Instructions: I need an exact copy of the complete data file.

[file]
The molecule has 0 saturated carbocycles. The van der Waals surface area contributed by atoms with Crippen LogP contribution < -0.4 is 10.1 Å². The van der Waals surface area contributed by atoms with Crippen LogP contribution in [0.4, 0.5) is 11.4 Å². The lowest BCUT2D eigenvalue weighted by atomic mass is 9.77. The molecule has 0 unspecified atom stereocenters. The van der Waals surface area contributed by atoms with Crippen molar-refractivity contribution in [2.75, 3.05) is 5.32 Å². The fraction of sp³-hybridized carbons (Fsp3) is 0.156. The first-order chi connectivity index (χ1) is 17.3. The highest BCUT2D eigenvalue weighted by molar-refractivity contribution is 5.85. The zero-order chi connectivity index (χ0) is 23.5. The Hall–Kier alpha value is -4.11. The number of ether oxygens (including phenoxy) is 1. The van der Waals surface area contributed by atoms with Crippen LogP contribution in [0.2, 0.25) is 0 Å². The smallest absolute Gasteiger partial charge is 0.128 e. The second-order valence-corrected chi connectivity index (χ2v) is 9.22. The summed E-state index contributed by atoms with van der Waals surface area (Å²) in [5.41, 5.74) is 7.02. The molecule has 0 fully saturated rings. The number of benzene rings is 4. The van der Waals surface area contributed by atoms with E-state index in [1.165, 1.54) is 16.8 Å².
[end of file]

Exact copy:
The molecule has 0 saturated carbocycles. The van der Waals surface area contributed by atoms with Crippen LogP contribution < -0.4 is 10.1 Å². The van der Waals surface area contributed by atoms with Crippen LogP contribution in [0.4, 0.5) is 11.4 Å². The lowest BCUT2D eigenvalue weighted by atomic mass is 9.77. The molecule has 0 unspecified atom stereocenters. The van der Waals surface area contributed by atoms with Crippen molar-refractivity contribution in [2.75, 3.05) is 5.32 Å². The fraction of sp³-hybridized carbons (Fsp3) is 0.156. The first-order chi connectivity index (χ1) is 17.3. The highest BCUT2D eigenvalue weighted by molar-refractivity contribution is 5.85. The zero-order chi connectivity index (χ0) is 23.5. The Hall–Kier alpha value is -4.11. The number of ether oxygens (including phenoxy) is 1. The van der Waals surface area contributed by atoms with Crippen LogP contribution in [0.2, 0.25) is 0 Å². The smallest absolute Gasteiger partial charge is 0.128 e. The second-order valence-corrected chi connectivity index (χ2v) is 9.22. The summed E-state index contributed by atoms with van der Waals surface area (Å²) in [5.41, 5.74) is 7.02. The molecule has 0 fully saturated rings. The number of benzene rings is 4. The van der Waals surface area contributed by atoms with E-state index in [1.165, 1.54) is 16.8 Å².